I have a 40G Hard Drive in my machine and 512MB of RAM and it has given me no trouble with that configuration.

At 1:50 AM, Blogger Abe Burnett said...

The truth is Scott, you'll probably be overjoyed with almost any laptop you buy. ANYTHING will by-far exceed the horror it sounds like you've experienced with your current laptop.

That said, price is your primary consideration. Almost any brand and model carried by Wal-Mart, Staples, etc. will rock your world. I'd avoid Dell laptops like the plague (my ex-wife had FOUR bad ones in a row!), though. The reason I say you're safe buying almost any model/brand that a big chain carries is that they can't afford to sell junk--their profit margins are far too slim. So they work as hard as they can to ensure that their miniscule profit margins are protected by providing electronics that'll please the socks off you...and your cat. Sure, it doesn't always work out like that, but 99% of the time I think it does.

Brands I like (which are economical): HP, Compaq, Asus.

Minimum features: 40GB Hard Drive, 512MB Ram, whatever screen size you're comfortable with.

The truth is that you probably don't really need to concern yourself with screen resolution, processor speed, processor type, or much more than the bottomline (the price).

For writing screenplays on the go you don't really need much.

You should expect to spend no more than $1000 for an appropriate laptop for your purposes; though in your shoes I'd shoot for spending no more than $800. Do not--under any circumstances--by a refurbished laptop. Refurbished electronics are exceedingly sketchy.

NOTES: Dell sucks beyond belief. Lenovo/IBM, Sony, Toshiba, Fujitsu, and Mac/Apple all cost more than they're worth--particularly because you just need something for screenwriting and internet.

At 2:12 AM, Anonymous Leif Smart said...

I would recommend getting a DVD writer with your laptop, shouldn't add more then $40 or $50 to the total price.

You can then backup onto CD or DVD, which are dirt cheap. should be under 20c a disk.

Not sure if they can do incremental copying though. That means they can probably only be burned once, which is terribly inefficient.

You could get rewritable dvd's though which cost more, maybe $1 a disk, but allow you to incrementally back up, so you can do a backup a month and add it to the same disk until its full. And if you're just backing up scripts, it will never be full. A DVD should be able to hold 20,000 scripts on it. A CD around 2,000 scripts.

At 2:25 AM, Blogger taZ said...

The best way to move documents and stuff around is through an USB memory stick. All computers have USB and it's really just plug in, save, plug out, walk to an other computer, plug in in and open. You can even have it password protected so nobody steels your new Oscar-script.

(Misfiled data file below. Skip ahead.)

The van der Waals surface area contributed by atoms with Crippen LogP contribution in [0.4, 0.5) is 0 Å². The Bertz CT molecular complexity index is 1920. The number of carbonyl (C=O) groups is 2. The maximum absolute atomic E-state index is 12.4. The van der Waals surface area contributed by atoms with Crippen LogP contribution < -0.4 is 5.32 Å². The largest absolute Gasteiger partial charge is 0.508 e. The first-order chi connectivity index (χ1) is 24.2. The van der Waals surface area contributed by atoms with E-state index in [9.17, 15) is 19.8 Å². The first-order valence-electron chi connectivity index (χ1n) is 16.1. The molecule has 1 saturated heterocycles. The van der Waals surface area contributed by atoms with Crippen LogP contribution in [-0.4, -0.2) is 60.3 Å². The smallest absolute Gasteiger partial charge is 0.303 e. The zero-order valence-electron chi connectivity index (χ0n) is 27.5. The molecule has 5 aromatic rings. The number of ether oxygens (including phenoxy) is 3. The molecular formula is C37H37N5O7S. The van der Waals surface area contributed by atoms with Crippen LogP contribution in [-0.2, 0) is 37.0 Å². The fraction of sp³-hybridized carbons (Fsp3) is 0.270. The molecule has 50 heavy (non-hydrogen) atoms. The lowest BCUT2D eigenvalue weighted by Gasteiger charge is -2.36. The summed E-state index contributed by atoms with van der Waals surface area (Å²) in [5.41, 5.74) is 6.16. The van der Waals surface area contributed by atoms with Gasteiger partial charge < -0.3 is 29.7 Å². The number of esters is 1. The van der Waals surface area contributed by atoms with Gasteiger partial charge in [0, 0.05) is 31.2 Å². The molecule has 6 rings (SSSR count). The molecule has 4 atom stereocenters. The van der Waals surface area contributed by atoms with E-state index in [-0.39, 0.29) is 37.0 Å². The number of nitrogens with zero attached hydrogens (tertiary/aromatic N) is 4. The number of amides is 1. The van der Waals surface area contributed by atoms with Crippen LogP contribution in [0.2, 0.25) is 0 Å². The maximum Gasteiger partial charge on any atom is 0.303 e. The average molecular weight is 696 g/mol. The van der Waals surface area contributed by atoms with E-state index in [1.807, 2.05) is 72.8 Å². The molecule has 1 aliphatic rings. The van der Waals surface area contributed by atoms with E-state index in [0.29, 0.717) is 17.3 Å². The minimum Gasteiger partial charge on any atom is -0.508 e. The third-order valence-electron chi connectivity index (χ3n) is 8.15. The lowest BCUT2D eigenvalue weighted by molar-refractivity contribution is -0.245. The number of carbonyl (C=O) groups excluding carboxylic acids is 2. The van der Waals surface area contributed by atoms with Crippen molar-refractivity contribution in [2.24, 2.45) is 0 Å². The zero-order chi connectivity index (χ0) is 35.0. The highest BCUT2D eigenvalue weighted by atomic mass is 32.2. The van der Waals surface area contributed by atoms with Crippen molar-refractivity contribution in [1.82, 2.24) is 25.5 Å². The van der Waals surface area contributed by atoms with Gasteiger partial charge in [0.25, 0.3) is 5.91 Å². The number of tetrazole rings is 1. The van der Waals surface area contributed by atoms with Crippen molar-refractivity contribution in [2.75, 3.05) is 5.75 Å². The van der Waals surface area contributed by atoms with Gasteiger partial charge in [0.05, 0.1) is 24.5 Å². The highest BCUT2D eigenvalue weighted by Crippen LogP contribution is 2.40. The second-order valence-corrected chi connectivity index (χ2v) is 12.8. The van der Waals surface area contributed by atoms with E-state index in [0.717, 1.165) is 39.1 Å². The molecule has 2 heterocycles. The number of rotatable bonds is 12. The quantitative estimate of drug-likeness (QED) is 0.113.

For old floppies somebody already said usb floppy drive.

At 6:18 AM, Blogger Thomas Crymes said...

USB thumb drives are the way to go. Get a 256 meg stick for $20 and you'll never have to worry about backing up again.

Your new Laptop will most likely be USB 2.0 which means really fast transfer rates. Don't bother with a floppy ever again.

They're cheap enough where you can get two, then keep a copy of your scripts on a drive in your glove box, so when that on the go producer asks for your script you can shoot it right to their lap top.

So I'd say that not buying a thumb drive could cost you hundreds of thousands of dollars. You can't afford not to.

At 7:28 AM, Anonymous DAVE r. said...

At 8:42 AM, Blogger Webs said...

FYI, I have a Mac desktop and a Windows XP laptop (Dell).

I transfer files in three ways.

1) Home network. Just log in to the other machine from the machine your on and copy over the files.

2) USB memory drive. Easy to do, but also easy to lose. Put it on a big strap or something so you don't forget it somewhere.

3) Gmail. You can mail files to yourself and stor them in your Gmail account. Then, no metter where you are, you can download them anywhere you have Net access.

At 3:37 PM, Anonymous Eric said...

Don't use a thumdrive as your primary backup, because the will fail or get lost. Almost any laptop will have a CDR drive so you can back up to a CDR monthly and a CDRW(rewritable) weekly.

At 6:26 PM, Blogger Joshua James said...

Mac is the one. Plus, the new macbooks should be coming out in a few weeks.

They're tanks and very user-friendly.

At 7:39 PM, Blogger skychase said...

Watch these ads, they're hilarious...

At 12:16 AM, Blogger writergurl said...

I don't know about out in CA, but (for the week of May 7-13, 2006) in GA, CompUSA is selling a Sony Viao laptop fpr 799 (after rebates). It has a 80/512 setup with a 15.4" screen, intergrated wireless, DVD RWdrive and a Centrino M processor. Also comes with "free" (I think it's after rebates)wireless router and all in one printer.